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Wednesday, April 24, 2013

Suddenly Surprised

Every year I am surprised by Spring in that there is usually one day when I look around and all the trees are green.   It seems to happen overnight, and of course I know it doesn't.  The process from bare-limbed dormancy to full foliage activity, from bud to blossom to leaf is gradual.  Yet each phase has it's own illusionary suddenness about it.  In the same way we look into the sky and see a moon that has suddenly become full.  This illusion of "suddenly" may just a reminder of our general inattention to what is going on around us all of the time.

As in nature our lives don't just "happen."  We are continually in a process of becoming that which we often describe and experience as coincidence, happenstance, or even providence.  Our reactions and responses to events, thoughts, and emotions are usually examined in retrospect when we find ourselves wondering how we got where we are, or how did this or that "suddenly happen."

Perhaps this is what revelation is - the sudden awareness of something that is already here and has been in the process of becoming.   But, what if revelation is also continual awareness of the same processes, enabling more conscious responses and reactions which in turn shape and influence the "surprises" along our life pathway?

Maybe this is a way we can hear Jesus when he talks about fig trees, and sowing seeds, and lilies of the field, and mustard seeds, and red moons, and...   Maybe he is simply telling us to pay a little more attention to what's going on around us so that "suddenly" doesn't catch us by "surprise" so often.


Thursday, April 18, 2013

Wistful Dreaming

In the small southern town where I grew up we lived most of the year with windows open in our house. This not only let in fresh air but also the sounds of the world.   One of those sounds was that of trains coming through town in the middle of the night.  We lived about a mile from the railroad track that ran through town parallel with main street.  In the still of the night not only could I hear the train whistle, long before the train got to town, but also the rhythmic clickity clack of the cars on the track.   Both sounds would eventually fade and gave way again to crickets or perhaps the pitter pat of a spring rain.

This is the time of year in Washington DC when we sleep with windows open.  As I fall to sleep I can usually hear the click of footsteps coming and going on the brick sidewalk sometimes accompanied with snippets of conversation.   There are passing cars and of course the occasional distant, or near, sirene to which we become so accustomed in the city.  

Early this morning about 3:00 am I was awake to hear the soft song of a gentle spring rain on the window sill,  and then there it was - a train whistle transporting me to a time when pressure cookers provided supper, nails were used to build houses, ball bearings made bicycle wheels turn smoothly, and only soldiers had machine guns.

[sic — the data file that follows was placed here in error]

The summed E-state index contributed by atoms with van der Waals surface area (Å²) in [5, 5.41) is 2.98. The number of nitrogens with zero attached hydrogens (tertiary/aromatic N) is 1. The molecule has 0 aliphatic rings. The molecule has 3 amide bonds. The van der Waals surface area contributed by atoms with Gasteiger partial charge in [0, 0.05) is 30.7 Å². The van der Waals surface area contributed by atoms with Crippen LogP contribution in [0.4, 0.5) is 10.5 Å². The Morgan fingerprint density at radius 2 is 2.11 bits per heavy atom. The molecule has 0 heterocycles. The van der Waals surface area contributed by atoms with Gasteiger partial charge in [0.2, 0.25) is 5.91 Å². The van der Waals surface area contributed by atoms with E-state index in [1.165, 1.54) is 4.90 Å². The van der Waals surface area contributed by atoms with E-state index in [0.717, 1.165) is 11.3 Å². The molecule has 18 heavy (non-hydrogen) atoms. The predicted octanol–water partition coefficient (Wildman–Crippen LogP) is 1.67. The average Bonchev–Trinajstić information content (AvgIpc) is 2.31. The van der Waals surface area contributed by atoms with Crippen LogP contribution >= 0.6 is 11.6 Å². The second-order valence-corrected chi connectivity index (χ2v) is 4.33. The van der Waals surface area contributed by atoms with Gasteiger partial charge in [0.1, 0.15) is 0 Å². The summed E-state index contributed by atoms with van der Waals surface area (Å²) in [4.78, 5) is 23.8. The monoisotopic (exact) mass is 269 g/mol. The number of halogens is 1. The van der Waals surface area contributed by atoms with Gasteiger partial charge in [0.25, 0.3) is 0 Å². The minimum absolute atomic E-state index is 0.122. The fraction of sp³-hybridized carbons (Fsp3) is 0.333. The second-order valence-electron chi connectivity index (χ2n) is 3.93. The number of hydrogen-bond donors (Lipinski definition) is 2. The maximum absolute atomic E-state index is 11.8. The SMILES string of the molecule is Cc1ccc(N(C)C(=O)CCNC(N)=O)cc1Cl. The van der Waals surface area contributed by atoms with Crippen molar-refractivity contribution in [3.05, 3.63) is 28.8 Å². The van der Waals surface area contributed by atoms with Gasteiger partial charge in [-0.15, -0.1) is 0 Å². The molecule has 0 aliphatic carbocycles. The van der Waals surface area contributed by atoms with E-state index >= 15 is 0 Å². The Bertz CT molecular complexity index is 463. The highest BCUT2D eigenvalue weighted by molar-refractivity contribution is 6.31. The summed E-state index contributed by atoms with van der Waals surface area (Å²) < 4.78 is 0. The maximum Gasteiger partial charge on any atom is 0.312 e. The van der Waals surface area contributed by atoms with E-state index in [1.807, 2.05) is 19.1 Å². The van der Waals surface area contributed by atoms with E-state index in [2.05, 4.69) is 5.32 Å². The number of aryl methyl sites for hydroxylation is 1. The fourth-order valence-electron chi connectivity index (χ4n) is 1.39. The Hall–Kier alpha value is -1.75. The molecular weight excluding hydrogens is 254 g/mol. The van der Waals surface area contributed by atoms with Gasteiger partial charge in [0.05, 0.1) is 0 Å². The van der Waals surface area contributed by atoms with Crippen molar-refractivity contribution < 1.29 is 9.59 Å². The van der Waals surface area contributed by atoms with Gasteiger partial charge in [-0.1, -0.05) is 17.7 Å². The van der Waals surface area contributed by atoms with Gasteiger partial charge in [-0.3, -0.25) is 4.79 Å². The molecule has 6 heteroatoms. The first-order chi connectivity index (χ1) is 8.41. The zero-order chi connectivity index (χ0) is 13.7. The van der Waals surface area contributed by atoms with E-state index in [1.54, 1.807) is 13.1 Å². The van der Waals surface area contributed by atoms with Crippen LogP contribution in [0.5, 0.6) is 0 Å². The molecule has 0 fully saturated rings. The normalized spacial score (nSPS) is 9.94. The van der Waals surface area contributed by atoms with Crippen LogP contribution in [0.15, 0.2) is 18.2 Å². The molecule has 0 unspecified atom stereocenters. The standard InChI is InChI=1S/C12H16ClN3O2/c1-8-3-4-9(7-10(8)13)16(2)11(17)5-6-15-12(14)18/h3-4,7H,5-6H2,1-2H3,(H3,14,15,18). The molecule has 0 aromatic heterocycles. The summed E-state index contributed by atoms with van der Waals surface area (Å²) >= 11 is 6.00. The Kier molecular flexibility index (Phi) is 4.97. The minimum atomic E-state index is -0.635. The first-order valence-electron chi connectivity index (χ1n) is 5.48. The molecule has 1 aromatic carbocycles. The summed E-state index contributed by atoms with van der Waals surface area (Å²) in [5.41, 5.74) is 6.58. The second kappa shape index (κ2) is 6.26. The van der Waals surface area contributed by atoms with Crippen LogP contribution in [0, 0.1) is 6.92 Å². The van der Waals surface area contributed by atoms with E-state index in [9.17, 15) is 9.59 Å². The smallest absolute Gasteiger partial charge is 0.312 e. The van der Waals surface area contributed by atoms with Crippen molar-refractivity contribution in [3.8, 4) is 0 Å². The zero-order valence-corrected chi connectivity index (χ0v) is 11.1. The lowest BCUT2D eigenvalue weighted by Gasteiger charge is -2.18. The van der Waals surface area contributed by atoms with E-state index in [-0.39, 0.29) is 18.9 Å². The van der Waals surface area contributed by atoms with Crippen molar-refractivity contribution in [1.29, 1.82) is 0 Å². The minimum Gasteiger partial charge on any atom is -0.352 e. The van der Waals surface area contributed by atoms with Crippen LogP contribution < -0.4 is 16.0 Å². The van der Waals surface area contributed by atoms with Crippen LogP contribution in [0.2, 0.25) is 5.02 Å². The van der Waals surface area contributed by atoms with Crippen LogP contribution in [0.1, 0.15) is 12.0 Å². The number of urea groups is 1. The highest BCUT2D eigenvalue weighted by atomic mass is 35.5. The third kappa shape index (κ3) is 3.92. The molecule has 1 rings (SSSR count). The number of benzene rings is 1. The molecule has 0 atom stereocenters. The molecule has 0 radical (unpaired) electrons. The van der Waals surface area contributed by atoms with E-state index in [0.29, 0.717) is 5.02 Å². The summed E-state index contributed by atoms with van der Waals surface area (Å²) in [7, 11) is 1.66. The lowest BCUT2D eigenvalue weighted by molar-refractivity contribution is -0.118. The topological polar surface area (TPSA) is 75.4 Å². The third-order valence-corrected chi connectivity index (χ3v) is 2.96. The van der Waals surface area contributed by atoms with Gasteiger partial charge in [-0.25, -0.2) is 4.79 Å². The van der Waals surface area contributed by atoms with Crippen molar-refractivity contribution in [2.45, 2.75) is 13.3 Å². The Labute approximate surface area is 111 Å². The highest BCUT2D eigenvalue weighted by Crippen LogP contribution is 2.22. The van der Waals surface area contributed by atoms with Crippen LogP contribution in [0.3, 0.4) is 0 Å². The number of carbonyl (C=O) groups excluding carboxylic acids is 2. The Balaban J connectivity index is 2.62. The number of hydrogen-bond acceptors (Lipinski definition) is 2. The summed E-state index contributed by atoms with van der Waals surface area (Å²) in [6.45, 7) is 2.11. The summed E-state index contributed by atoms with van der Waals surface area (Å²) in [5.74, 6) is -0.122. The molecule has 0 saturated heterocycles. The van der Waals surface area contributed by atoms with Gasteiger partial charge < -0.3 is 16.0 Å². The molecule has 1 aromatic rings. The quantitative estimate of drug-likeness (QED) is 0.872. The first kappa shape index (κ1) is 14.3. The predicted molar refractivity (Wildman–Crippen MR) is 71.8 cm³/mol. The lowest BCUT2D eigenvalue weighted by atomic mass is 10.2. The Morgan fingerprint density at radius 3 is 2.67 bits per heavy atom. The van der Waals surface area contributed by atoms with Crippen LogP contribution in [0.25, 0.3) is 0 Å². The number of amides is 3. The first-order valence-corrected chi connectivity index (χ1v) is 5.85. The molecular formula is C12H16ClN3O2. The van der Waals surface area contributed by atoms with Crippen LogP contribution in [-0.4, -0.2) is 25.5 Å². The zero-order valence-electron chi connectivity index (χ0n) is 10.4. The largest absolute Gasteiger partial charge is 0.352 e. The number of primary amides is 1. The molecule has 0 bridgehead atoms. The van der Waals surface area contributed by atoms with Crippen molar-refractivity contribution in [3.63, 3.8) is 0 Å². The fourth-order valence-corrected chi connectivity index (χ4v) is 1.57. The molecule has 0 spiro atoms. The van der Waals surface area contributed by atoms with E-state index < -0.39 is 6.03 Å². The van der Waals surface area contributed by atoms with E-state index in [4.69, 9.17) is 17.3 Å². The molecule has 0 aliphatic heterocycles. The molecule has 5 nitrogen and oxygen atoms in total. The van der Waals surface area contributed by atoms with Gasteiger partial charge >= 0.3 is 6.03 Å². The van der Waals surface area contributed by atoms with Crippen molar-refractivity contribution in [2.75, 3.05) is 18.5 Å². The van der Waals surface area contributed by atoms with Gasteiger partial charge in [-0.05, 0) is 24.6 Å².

Wednesday, April 3, 2013

No Longer and Not Yet

The story is the same story we’ve told for two thousand years.  If there is anything new to be heard, it will be because we are ready to hear it.

The tomb is empty. And all of the disciples are left amazed – and wondering what’s going on.  Mary Magdalene, Joanna, Mary the mother of James, Peter and all the rest of them find themselves in a place where their understanding and experience of life up to this point is no longer true but they are not yet sure what will take it’s place. 

Jesus’ empty tomb is the quintessential "no longer" place– Death is to be feared no longer. 

The amazement of the disciples is the quintessential "not yet" place– the potential and possibility of encountering and experiencing the life giving presence of God in the Risen Christ anytime, anywhere and in anybody – including themselves.

But, what does this all mean for you and me?  Is resurrection just about going to someplace called heaven after we die, or is there something else?

Perhaps the real question is – do you fear dying? How many times have you imagined your own death, or literally been fearful for your life?  Most of us have. And if you haven’t perhaps you need to take some time and imagine the world without you in it. 

The empty tomb gives each of us the freedom to just go ahead and die – get it over with – so we can go about living the fullness of this amazing thing we call life.

The empty tomb of Easter is a reminder of the countless moments of our lives when all that has gone before is no longer and all that lies ahead is not yet.

Without the fear of death – what remains?   Freedom, Potential, and Possibility. The not yet of resurrection waits to be lived and told by each and every one of us. 

It’s the same story it has always been, but it is not over and never will be. The Risen Christ waits ... inviting us into the not yet of our lives.

Today's message is excerpted from my sermon "The No Longer and Not Yet of Easter" given this past Easter Sunday. 

You can hear the entire sermon here.